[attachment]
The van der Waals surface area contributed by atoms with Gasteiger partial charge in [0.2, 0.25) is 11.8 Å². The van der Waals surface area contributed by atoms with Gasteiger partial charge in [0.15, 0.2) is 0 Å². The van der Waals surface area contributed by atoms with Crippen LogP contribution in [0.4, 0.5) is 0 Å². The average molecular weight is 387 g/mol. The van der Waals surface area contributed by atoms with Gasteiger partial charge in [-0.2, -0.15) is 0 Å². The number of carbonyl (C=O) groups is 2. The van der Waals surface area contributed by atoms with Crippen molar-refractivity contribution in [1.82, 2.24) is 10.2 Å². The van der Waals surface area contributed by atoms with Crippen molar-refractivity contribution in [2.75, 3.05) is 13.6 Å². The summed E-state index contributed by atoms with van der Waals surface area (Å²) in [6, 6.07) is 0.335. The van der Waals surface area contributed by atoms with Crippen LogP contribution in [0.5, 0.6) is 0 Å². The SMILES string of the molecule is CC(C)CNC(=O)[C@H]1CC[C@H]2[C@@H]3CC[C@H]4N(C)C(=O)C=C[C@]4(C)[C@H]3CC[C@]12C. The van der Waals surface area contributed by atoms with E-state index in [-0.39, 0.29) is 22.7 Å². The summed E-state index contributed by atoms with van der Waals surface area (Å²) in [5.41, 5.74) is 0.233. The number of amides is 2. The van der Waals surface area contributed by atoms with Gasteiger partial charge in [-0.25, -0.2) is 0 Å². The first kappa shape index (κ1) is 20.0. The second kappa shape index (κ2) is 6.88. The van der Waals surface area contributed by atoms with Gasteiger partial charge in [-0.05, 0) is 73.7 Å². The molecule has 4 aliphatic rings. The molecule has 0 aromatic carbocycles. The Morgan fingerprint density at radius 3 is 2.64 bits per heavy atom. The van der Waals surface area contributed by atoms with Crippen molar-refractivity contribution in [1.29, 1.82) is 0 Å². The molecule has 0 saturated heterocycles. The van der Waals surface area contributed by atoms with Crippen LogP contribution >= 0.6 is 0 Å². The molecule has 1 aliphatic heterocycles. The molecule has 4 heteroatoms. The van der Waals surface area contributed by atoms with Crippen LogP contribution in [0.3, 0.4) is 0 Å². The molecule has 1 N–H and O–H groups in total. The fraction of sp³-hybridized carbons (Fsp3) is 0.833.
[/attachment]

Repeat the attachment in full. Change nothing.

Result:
The van der Waals surface area contributed by atoms with Gasteiger partial charge in [0.2, 0.25) is 11.8 Å². The van der Waals surface area contributed by atoms with Gasteiger partial charge in [0.15, 0.2) is 0 Å². The van der Waals surface area contributed by atoms with Crippen LogP contribution in [0.4, 0.5) is 0 Å². The average molecular weight is 387 g/mol. The van der Waals surface area contributed by atoms with Gasteiger partial charge in [-0.2, -0.15) is 0 Å². The number of carbonyl (C=O) groups is 2. The van der Waals surface area contributed by atoms with Crippen molar-refractivity contribution in [1.82, 2.24) is 10.2 Å². The van der Waals surface area contributed by atoms with Crippen molar-refractivity contribution in [2.75, 3.05) is 13.6 Å². The summed E-state index contributed by atoms with van der Waals surface area (Å²) in [6, 6.07) is 0.335. The van der Waals surface area contributed by atoms with Crippen LogP contribution in [0.5, 0.6) is 0 Å². The SMILES string of the molecule is CC(C)CNC(=O)[C@H]1CC[C@H]2[C@@H]3CC[C@H]4N(C)C(=O)C=C[C@]4(C)[C@H]3CC[C@]12C. The van der Waals surface area contributed by atoms with E-state index in [-0.39, 0.29) is 22.7 Å². The summed E-state index contributed by atoms with van der Waals surface area (Å²) in [5.41, 5.74) is 0.233. The number of amides is 2. The van der Waals surface area contributed by atoms with Gasteiger partial charge in [-0.25, -0.2) is 0 Å². The first kappa shape index (κ1) is 20.0. The second kappa shape index (κ2) is 6.88. The van der Waals surface area contributed by atoms with Gasteiger partial charge in [-0.05, 0) is 73.7 Å². The molecule has 4 aliphatic rings. The molecule has 0 aromatic carbocycles. The Morgan fingerprint density at radius 3 is 2.64 bits per heavy atom. The van der Waals surface area contributed by atoms with Crippen molar-refractivity contribution in [1.29, 1.82) is 0 Å². The molecule has 0 saturated heterocycles. The van der Waals surface area contributed by atoms with Crippen LogP contribution >= 0.6 is 0 Å². The molecule has 1 aliphatic heterocycles. The molecule has 4 heteroatoms. The van der Waals surface area contributed by atoms with Crippen LogP contribution in [0.3, 0.4) is 0 Å². The molecule has 1 N–H and O–H groups in total. The fraction of sp³-hybridized carbons (Fsp3) is 0.833.